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Report of the Auditor General of Alberta - April 2010

Today, Acting Auditor General of Alberta, Merwan Saher, CA, arranged for the Report of the Auditor General of Alberta—April 2010 to be made public. The report contains 44 recommendations.
Here are the highlights of the new audit work:

  • Alberta Schools Alternative Procurement (Treasury Board, Infrastructure and Education)—page 19
    • What we found—In June 2007, the Minister of Education announced that 18 new schools would be constructed using a Public Private Partnership model. The systems used by government supported the decision to award the P3 contract—also known as a Design Build Finance Maintain contract. The contract was awarded to the consortium with the lowest bid, risk was allocated appropriately, and the process was fair and open. Some aspects of the systems can be improved.
    • What we recommend—Treasury Board and Infrastructure need to improve processes, including sensitivity analysis, to challenge and support maintenance costs and risk valuations (Rec. No. 1). They also need to publish a report to inform Albertans how value for money was achieved (Rec. No. 2).
    • Why it's important—Albertans need to know if the processes the government uses to assess P3 opportunities demonstrate value for money to build and maintain the province’s capital property over the long term.
  • Occupational Health and Safety (Employment and Immigration)—page 31
    • What we found—The Department needs to improve its systems to promote, monitor, enforce and report on Occupational Health and Safety. A small but high risk group of employers consistently fail to comply with OHS orders and have disabling injury rates that are higher than the provincial average. The Department does not have a clear decision ladder for escalating compliance action from promotion and education to enforcement.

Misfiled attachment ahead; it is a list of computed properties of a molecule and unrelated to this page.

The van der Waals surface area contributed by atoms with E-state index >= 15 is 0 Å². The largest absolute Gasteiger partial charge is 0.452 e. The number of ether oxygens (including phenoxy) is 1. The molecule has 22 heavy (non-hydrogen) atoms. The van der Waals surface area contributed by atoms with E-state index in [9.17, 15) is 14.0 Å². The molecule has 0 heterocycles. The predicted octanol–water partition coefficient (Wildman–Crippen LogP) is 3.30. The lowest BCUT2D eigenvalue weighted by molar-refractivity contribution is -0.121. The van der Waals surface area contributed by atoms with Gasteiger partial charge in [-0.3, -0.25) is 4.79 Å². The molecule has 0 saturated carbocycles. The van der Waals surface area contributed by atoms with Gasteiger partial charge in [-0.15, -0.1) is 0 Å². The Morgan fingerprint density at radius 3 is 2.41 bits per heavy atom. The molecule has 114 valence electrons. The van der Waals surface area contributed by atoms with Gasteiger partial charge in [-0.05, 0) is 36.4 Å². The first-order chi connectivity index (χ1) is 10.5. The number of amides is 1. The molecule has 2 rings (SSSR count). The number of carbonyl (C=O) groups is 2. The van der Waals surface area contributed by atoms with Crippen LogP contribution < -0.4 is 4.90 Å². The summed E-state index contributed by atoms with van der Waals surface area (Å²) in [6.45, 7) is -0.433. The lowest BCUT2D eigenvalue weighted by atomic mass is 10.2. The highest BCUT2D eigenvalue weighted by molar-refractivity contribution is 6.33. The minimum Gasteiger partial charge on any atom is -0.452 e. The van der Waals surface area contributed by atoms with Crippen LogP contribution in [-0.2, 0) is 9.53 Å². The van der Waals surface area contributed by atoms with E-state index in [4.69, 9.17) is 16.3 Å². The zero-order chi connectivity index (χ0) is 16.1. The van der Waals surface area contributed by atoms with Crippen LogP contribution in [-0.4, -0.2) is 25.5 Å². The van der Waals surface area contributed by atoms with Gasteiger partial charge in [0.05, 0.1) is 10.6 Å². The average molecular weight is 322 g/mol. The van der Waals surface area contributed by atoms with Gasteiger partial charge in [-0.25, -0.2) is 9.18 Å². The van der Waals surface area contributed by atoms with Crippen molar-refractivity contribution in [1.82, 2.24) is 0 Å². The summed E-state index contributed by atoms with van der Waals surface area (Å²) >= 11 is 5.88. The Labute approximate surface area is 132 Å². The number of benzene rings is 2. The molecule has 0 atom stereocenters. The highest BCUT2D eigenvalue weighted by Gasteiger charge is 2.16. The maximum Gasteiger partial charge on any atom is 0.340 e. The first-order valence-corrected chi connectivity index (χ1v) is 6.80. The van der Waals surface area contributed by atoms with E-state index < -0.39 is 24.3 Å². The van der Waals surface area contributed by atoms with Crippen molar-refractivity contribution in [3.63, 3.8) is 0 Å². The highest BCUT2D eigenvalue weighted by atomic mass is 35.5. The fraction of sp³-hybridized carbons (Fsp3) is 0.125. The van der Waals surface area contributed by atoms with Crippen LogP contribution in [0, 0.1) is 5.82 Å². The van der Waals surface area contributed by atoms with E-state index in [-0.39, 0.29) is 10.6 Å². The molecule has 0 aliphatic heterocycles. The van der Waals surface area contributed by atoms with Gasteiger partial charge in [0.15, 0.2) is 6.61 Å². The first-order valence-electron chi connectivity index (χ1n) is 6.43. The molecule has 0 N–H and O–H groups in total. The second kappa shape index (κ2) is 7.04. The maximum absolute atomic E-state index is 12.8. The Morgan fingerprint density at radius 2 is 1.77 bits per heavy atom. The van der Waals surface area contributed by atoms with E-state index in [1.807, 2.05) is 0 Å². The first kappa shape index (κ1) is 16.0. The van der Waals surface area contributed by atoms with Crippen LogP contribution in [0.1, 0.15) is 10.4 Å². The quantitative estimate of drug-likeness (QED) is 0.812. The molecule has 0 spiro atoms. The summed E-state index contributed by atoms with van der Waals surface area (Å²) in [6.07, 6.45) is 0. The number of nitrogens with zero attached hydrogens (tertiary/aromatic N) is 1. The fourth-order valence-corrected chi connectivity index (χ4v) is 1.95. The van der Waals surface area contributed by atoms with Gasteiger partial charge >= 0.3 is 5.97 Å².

• What we recommend—The Department needs to enforce compliance with the Occupational Health and Safety Act by employers who persistently fail to comply (Rec. No. 3). We also recommend that the Department improve its systems for planning and reporting on OHS goals and objectives, conducting inspections, and issuing permits and certificates.
    • Why it's important—Virtually all occupational injuries, diseases and fatalities are preventable. The impact of workplace injuries, illnesses and fatalities reaches well beyond workers and their families and leads to broader negative economic and social consequences.
  • Managing Alberta’s Water Supply (Environment)—page 53
    Our audit covered capital management and planning, Water Act regulatory activities, and integration. We did not audit monitoring and reporting, and partnerships.
    • What we found—The Department has systems to manage Alberta’s water supply businesses, but they need to re-engineer many of them to ensure they operate efficiently and effectively.
    • What we recommend—the Department needs to:
      • minimize the backlog of outstanding applications for Water Act licences and approvals (Rec. No. 4)
      • ensure its controls provide adequate assurance that licence and approval holders comply with the Water Act (Rec. No. 5)
      • formalize its wetland compensation relationships and control procedures (Rec. No. 6)
      • strengthen its control of grants and contracts with Watershed Planning and Advisory Councils (Rec. No. 7).
    • Why it's important—Alberta owns the province’s surface and sub-surface water resources. Water supply management is critical to Alberta’s continued growth. It also plays a key role in maintaining human health and environmental integrity.
  • ATB—New Banking System Implementation (Finance and Enterprise)—page 81
    • What we found—ATB is replacing its aging systems with new banking and accounting systems; this is known as the Core Project. Ineffective project governance and management for ATB’s Core project have caused significant project delays and escalating costs. The Core project is significantly over budget and behind schedule. The root causes of delay and cost increases should have been identified and dealt with much earlier.